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Belongings to Pack for Alcohol Rehab
“Until I went to rehab, I didn’t understand what it did.” – Aaron Neville, U.S. musician.
I tend to surround myself with my favorite things. Wherever I may find myself, whatever place I called home, that’s what I always seemed to end up doing.
When I was a constantly runny-nosed, pain-in-the-backside kid, it was my collection of metallic toy cars, enough hot-rods to ensure the regular occurrence of the biggest highway pile-up seen on the West Coast.
As a college student, it was books – favorite novels, novellas, notebooks, history books, horror story collections, glossy art books, tatty sketch pads, autobiographies, journals, and pride of place, my grandmother’s Bible, with its wafer-thin pages and tiny print, given to me from her hospital bed. Her last hospital bed.
In my early twenties, it was bottle upon bottle of strong liquor, an array of prescription medicine bottles (containing everything from study-til-you-drop Adderall to my Mom’s Valium, regularly secreted away from her medicine cabinet), cocaine capsule necklaces in the shape of bullets, and more and more liquor bottles, either empty, half-empty or unopened, soon-to-be empty.
My favorite things…
Which led me to no place at all.
Once alcoholism had its claws into me, and it’s got a tight, old grip, believe me, I lost my nicely furnished apartment, my well-paid job downtown, many, many friends, the girl I was seeing who had finally seen enough of me, and, on a few occasions, my liberty – local law enforcement deciding the streets could do with a break from my petty theft, vagrancy, occasional drunken violence, and my constant bad breath.
In the end, my family had seen enough, too. They offered me my “Last chance,” as they called it, “Do this, or don’t bother coming around anymore.” The last chance turned out to be a residential place at an alcohol rehab in the neighboring state. In a rare moment of clarity, I agreed. And then, me being me, I promptly forgot.
Fortunately enough, my Dad got a call from the center asking if they could pass on my place to someone else. He came looking for me, and bawled me out, there and then, when he finally found me down at my grandmother’s grave. He drove me to rehab himself.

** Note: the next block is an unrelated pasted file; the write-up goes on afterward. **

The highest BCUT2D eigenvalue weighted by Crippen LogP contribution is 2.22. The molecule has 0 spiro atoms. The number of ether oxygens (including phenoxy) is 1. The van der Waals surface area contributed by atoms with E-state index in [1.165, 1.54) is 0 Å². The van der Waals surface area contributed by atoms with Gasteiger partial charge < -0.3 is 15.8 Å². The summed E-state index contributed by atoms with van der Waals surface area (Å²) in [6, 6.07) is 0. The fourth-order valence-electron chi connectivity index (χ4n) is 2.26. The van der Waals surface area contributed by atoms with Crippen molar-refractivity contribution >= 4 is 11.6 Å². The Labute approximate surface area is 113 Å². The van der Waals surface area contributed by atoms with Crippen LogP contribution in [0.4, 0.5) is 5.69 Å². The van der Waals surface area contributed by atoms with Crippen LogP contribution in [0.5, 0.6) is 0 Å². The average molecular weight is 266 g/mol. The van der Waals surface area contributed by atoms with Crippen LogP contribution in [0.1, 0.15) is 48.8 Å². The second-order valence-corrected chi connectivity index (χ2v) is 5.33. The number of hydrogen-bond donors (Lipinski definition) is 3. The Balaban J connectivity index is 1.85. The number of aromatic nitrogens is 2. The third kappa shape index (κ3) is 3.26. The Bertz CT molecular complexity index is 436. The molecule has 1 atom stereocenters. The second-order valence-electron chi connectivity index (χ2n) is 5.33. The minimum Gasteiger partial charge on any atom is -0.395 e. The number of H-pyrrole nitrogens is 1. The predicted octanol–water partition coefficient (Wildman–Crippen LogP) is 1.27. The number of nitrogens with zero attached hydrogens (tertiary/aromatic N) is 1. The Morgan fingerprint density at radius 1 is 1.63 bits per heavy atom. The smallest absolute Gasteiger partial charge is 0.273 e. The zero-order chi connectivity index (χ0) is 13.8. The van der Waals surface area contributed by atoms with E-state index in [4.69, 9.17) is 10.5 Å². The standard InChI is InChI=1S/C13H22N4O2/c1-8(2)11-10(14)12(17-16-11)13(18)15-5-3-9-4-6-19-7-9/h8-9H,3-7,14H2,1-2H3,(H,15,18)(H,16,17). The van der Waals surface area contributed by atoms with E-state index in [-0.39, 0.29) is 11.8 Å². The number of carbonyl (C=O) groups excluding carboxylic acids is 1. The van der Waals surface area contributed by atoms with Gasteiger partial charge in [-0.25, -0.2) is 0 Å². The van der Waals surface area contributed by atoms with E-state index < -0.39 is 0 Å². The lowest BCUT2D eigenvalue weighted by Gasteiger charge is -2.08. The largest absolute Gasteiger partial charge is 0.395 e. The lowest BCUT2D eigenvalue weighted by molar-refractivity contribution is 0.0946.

After stopping off on getting a “few essentials,” my liberty was again removed. However, this time, I was grateful. It worked, too, as they treated both my alcoholism and my clear depression simultaneously. I left with a sense of hope and a whole heap of motivation. Both have lasted, grown even, to where I am today – 8 years clean and sober.
What follows is my advice for what to take with you if you should ever need to do the same – to go to rehab to reclaim your life: Your “7 Essential Belongings to Pack for Alcohol Rehab.” Read on…
YOUR I.D. & INSURANCE INFORMATION
To be admitted as an inpatient at the rehab, you will need your photo identification and insurance information. They won’t take you without it.
According to https://www.rayhaderclinic.com.au/alcohol-addiction, make sure you bring any physician-prescribed medications in their original bottles as well and hand these over on admittance.
CLOTHING & TOILETRIES
A bit of a no-brainer, the first one, but its choice is important. Choose loose-fitting, comfortable clothes that don’t require much other than washing and suit the climate of where you’re going.
Casual and comfortable shoes, too, like your favorite Nikes. However, do avoid taking anything that speaks of drinking or drug paraphernalia. Gym staff would also be a good idea as rehabs do promote keeping active through exercise.
Take your normal toiletries as well. Obviously, anything that contains alcohol, e.g., aftershave, and mouthwash, will not be allowed, so take natural alternatives.
If you can, bring just a small amount of cash (or even a credit card) with you. Most rehabs have shops where you can buy toiletries, snacks, and so on. Your friends and family are free to bring you more if you need it.
Reading is considered an important part of recovery, and you’ll be encouraged to spend some time with your favorite books, if appropriate. No surprise, I took grandma’s Bible also. Try to take something that tends to inspire you (or even a magazine about a favorite hobby), and, like the clothing, avoid addictive substance references.
The vast majority of rehab facilities encourage their residents to keep a personal journal while staying there. Bringing a notebook or pad of paper with you is a good idea. Furthermore, most rehabs don’t allow those in recovery to use email but will encourage you to write letters to your loved ones—another good idea to bring envelopes, address books, and stamps.
PHONE CARD & NUMBERS
Along with your address book, you may wish to take a phone card or two, so you can keep in touch with friends and family (and a list of numbers too). It’s also a good idea to bring contact details for your employer, landlord, doctor, and pharmacist if you have those.
Lastly, the rehab center themselves should supply a list of recommended items to ensure you have everything you need for your stay.
Everything You Need…
So there you go. Everything you need to pack for your stay in rehab:
- D. and insurance information
- prescription medications
- clothing and toiletries
- books and magazines
- writing materials, and
- phones cards and numbers
It’s also good planning to take an aptitude for learning, an open mind, and a positive attitude.
If you have already attended rehab, either for alcohol or drug addiction, what recommendations do you have? Please feel free to share your thoughts with a comment or two below—many thanks—finally, the very best for you – good luck.